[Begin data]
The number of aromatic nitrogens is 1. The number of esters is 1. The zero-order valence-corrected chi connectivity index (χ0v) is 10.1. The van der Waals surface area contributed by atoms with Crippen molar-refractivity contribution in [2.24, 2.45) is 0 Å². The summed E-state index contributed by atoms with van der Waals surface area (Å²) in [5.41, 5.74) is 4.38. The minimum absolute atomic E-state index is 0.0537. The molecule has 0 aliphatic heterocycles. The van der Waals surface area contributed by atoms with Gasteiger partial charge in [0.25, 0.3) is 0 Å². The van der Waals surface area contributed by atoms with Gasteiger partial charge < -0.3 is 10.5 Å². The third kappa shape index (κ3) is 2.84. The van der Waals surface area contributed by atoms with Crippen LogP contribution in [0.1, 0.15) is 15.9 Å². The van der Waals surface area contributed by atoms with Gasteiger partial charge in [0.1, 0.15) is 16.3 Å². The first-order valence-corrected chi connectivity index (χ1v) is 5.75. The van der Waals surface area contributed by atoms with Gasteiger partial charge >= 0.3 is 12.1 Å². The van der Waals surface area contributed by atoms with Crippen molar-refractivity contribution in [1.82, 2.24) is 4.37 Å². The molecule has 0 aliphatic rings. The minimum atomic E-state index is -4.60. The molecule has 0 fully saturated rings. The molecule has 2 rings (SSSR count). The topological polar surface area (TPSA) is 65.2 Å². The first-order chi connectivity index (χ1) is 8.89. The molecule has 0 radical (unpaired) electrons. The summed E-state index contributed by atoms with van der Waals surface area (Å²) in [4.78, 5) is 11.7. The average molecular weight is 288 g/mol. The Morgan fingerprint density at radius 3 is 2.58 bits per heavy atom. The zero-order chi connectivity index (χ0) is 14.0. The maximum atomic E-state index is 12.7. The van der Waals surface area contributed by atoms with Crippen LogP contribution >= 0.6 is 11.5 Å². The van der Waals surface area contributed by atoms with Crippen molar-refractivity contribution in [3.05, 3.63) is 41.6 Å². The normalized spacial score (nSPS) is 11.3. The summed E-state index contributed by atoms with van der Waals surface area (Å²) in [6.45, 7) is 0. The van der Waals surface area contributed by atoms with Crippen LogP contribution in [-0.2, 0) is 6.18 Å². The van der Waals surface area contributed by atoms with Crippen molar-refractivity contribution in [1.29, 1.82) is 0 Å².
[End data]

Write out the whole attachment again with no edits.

The number of aromatic nitrogens is 1. The number of esters is 1. The zero-order valence-corrected chi connectivity index (χ0v) is 10.1. The van der Waals surface area contributed by atoms with Crippen molar-refractivity contribution in [2.24, 2.45) is 0 Å². The summed E-state index contributed by atoms with van der Waals surface area (Å²) in [5.41, 5.74) is 4.38. The minimum absolute atomic E-state index is 0.0537. The molecule has 0 aliphatic heterocycles. The van der Waals surface area contributed by atoms with Gasteiger partial charge in [0.25, 0.3) is 0 Å². The van der Waals surface area contributed by atoms with Gasteiger partial charge < -0.3 is 10.5 Å². The third kappa shape index (κ3) is 2.84. The van der Waals surface area contributed by atoms with Crippen LogP contribution in [0.1, 0.15) is 15.9 Å². The van der Waals surface area contributed by atoms with Gasteiger partial charge in [0.1, 0.15) is 16.3 Å². The first-order valence-corrected chi connectivity index (χ1v) is 5.75. The van der Waals surface area contributed by atoms with Gasteiger partial charge >= 0.3 is 12.1 Å². The van der Waals surface area contributed by atoms with Crippen molar-refractivity contribution in [1.82, 2.24) is 4.37 Å². The molecule has 0 aliphatic rings. The minimum atomic E-state index is -4.60. The molecule has 0 fully saturated rings. The molecule has 2 rings (SSSR count). The topological polar surface area (TPSA) is 65.2 Å². The first-order chi connectivity index (χ1) is 8.89. The molecule has 0 radical (unpaired) electrons. The summed E-state index contributed by atoms with van der Waals surface area (Å²) in [4.78, 5) is 11.7. The average molecular weight is 288 g/mol. The Morgan fingerprint density at radius 3 is 2.58 bits per heavy atom. The zero-order chi connectivity index (χ0) is 14.0. The maximum atomic E-state index is 12.7. The van der Waals surface area contributed by atoms with Crippen LogP contribution >= 0.6 is 11.5 Å². The van der Waals surface area contributed by atoms with Crippen molar-refractivity contribution in [3.05, 3.63) is 41.6 Å². The normalized spacial score (nSPS) is 11.3. The summed E-state index contributed by atoms with van der Waals surface area (Å²) in [6.45, 7) is 0. The van der Waals surface area contributed by atoms with Crippen LogP contribution in [-0.2, 0) is 6.18 Å². The van der Waals surface area contributed by atoms with Crippen molar-refractivity contribution in [1.29, 1.82) is 0 Å².